There's one more part to this puzzle. Many of you come with questions about all those leaves in the forest. Past lives, beings on other planes, energy experiences, the nature of channeling. Now, I'm not the Buddha, I'm not living in India 2500 years ago. I also do not claim to be right; simply, I've learned to trust my own experience. Many of you have heard me say about some questions, 'This one I will not answer. You don't need to know." But also about some of these questions I do answer because you are older now than you were then, and many of you were alive then. You have insight now that you did not have then. Without going deeply into these answers as a sidetrack, a certain amount of spiritual inquiry seems to be helpful to many of you. My choice has been to make it available. Those who wish to be a part of our meditation program and not be involved with this kind of spiritual inquiry, that's fine. Those who wish to be a part of it, it's here.

The discursive mind cannot get at 'Who am I," I don't mean I, Aaron, I mean who any of you are. Who am I? Who are you?

If you think you're somebody, who were you before you were that somebody? What were you? Right here in this paper tissue (Holding up a tissue) we see the tree, the sun, the rain, the soil. Without those, this tissue couldn't exist. Is there anything you can point to and say, 'This is me, separate from anything else"? This kind of reflection will not bring you to freedom but it will support your meditation practice. So we ask some useful questions. If the questions swing around to beings on the Pleiades, for example, well yes, of course, there are beings everywhere. They all have the same issue-how do I find freedom? How do I express my energy with more kindness, more wisdom, and with non-harm? So it doesn't matter; you're here. Don't worry about them out there. Do what you have to do right here.

What I see as the primary work of Deep Spring Center is that we especially draw to us those beings who are struggling with alienation with the shadow of the self, those who have a very keen sense of the divine, a very deep longing to go home, and feel lost. My wish is simply to give you the tools that have most helped me because I know that you can find your way. It gives me such joy to see deep love, spaciousness and peacefulness dawning in so many of you, and to see your hearts opening to yourself and others.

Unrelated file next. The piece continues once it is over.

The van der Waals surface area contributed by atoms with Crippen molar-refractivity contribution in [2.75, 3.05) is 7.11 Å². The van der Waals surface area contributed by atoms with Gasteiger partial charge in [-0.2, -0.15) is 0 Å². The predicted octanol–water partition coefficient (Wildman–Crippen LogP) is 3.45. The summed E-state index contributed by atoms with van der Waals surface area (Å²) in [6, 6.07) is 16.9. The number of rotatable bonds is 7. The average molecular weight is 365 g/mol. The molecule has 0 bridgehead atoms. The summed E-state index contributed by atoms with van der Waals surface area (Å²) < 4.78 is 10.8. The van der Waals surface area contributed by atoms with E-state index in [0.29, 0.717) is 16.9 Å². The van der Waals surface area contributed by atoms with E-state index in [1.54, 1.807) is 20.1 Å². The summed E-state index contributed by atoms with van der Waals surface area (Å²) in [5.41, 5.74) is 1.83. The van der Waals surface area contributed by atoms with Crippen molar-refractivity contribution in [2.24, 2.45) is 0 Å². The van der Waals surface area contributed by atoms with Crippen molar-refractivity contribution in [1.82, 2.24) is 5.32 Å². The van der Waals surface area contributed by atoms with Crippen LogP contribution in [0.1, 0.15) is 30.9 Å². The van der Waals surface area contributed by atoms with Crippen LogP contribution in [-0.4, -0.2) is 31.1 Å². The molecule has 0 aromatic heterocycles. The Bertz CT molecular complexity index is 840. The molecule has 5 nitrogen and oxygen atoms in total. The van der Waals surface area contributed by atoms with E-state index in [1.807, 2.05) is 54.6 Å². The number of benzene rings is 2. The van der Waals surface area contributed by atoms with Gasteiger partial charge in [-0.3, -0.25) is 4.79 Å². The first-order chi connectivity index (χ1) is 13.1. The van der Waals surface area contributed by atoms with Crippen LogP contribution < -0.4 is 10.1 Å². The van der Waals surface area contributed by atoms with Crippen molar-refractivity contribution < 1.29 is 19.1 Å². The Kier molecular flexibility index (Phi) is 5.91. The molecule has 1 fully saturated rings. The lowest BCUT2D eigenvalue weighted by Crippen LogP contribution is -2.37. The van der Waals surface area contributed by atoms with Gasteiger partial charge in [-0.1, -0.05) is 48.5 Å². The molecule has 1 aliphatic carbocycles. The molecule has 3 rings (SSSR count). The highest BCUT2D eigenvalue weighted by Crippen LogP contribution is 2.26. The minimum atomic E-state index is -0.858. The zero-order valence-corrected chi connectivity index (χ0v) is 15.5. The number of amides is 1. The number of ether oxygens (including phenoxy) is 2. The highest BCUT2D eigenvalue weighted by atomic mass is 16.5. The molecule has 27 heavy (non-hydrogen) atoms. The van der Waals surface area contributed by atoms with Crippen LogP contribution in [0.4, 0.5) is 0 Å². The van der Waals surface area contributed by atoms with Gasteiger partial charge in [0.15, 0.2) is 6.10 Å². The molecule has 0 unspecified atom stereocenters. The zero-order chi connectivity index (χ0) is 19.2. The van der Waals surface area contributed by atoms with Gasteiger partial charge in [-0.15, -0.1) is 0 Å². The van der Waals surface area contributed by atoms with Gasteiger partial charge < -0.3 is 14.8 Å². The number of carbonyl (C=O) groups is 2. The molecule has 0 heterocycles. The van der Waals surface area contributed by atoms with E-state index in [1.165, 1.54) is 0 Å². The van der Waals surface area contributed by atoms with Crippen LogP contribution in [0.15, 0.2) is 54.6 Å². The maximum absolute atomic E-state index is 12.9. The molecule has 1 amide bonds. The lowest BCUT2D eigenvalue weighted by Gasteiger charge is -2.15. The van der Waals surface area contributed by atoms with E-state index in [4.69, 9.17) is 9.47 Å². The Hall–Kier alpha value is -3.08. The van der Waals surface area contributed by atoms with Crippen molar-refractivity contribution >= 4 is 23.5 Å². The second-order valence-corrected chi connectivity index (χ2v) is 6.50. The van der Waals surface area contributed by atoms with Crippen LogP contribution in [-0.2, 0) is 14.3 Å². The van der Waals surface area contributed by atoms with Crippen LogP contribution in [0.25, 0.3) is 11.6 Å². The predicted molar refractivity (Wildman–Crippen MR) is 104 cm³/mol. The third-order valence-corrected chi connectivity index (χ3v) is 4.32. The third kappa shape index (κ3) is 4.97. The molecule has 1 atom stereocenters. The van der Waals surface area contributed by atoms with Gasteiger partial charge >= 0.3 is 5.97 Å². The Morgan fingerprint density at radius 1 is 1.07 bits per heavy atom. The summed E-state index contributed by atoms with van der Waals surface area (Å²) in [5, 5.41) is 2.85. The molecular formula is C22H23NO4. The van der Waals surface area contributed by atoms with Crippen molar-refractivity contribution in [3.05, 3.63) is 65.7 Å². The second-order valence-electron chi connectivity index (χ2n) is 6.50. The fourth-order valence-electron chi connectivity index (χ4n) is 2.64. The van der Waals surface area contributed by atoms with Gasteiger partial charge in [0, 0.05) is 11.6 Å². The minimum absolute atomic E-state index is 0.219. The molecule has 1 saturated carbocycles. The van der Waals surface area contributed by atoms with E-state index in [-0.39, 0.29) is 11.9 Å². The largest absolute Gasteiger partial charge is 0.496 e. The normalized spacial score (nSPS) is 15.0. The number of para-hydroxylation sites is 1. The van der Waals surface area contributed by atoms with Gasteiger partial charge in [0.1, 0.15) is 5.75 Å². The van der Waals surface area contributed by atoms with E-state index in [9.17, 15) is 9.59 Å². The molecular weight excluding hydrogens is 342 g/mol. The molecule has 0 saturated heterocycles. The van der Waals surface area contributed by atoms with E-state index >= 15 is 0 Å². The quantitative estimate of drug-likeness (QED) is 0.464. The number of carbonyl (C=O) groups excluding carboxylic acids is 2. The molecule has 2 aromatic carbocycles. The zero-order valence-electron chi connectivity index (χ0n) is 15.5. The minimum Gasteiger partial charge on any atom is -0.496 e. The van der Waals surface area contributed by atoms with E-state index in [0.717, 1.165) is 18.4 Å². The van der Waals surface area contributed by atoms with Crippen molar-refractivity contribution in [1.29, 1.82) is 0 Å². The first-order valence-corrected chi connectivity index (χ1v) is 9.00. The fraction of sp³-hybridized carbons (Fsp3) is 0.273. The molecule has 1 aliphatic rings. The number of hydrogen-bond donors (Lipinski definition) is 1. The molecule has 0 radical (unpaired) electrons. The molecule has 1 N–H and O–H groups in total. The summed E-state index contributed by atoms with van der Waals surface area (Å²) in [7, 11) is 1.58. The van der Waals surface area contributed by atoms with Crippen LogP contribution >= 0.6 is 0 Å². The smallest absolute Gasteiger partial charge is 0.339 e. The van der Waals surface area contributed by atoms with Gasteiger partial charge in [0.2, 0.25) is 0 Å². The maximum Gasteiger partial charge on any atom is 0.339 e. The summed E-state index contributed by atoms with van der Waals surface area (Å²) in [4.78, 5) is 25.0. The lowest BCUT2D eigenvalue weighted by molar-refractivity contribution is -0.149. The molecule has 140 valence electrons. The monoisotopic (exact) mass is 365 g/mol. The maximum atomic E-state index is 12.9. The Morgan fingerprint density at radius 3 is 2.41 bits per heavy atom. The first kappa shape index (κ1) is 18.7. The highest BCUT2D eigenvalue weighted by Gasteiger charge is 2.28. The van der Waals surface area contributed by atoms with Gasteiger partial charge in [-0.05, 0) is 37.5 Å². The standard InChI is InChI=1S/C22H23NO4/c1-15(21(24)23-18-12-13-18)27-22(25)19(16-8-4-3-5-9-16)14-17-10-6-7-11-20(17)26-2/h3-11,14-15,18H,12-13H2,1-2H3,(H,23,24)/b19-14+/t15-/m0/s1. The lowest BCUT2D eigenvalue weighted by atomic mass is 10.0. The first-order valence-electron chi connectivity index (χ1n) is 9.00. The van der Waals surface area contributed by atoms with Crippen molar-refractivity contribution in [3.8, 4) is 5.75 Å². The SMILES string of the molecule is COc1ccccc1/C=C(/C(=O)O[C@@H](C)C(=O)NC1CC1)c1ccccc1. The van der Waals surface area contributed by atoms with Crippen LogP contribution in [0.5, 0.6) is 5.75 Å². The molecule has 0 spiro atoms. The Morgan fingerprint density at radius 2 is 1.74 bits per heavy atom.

It's not that anger stops, although eventually it will, but rather, anger is seen for what it is, just a collection of conditions. Like a drop of rain falling on the ground and then soaking into the earth. Anger is just energy. You don't have to be afraid of it. Greed, fear, any of these heavy emotions; as you learn that you can trust yourself not to enact them, and that you don't have to deny them or hate them, you stop giving them energy. This means you stop supporting the conditions out of which these resultant emotions arise. Eventually they'll go.

So what are we doing here? In my mind we're not a religious organization. But we are bringing to people both through discussions like tonight's and through meditation instruction and practice, an opening to your true nature. It is my experience that once you directly contact that true nature and begin to trust it, you will not be so absorbed in your negativity, nor so frightened by it. Then you will stop giving it energy and it will die away, leaving your true radiant and beautiful selves. The self which is no-self! Not separate. Able to dwell skillfully in the world without attachment or aversion. Able to love passionately and let go fully. Able to be who you are, for indeed you are all divine.

I thank you. I will be happy to speak to your questions. That is all.

S: I am experiencing grief for a long time over a divorce. I think it is long enough. It's distracting me from my work. How to move on?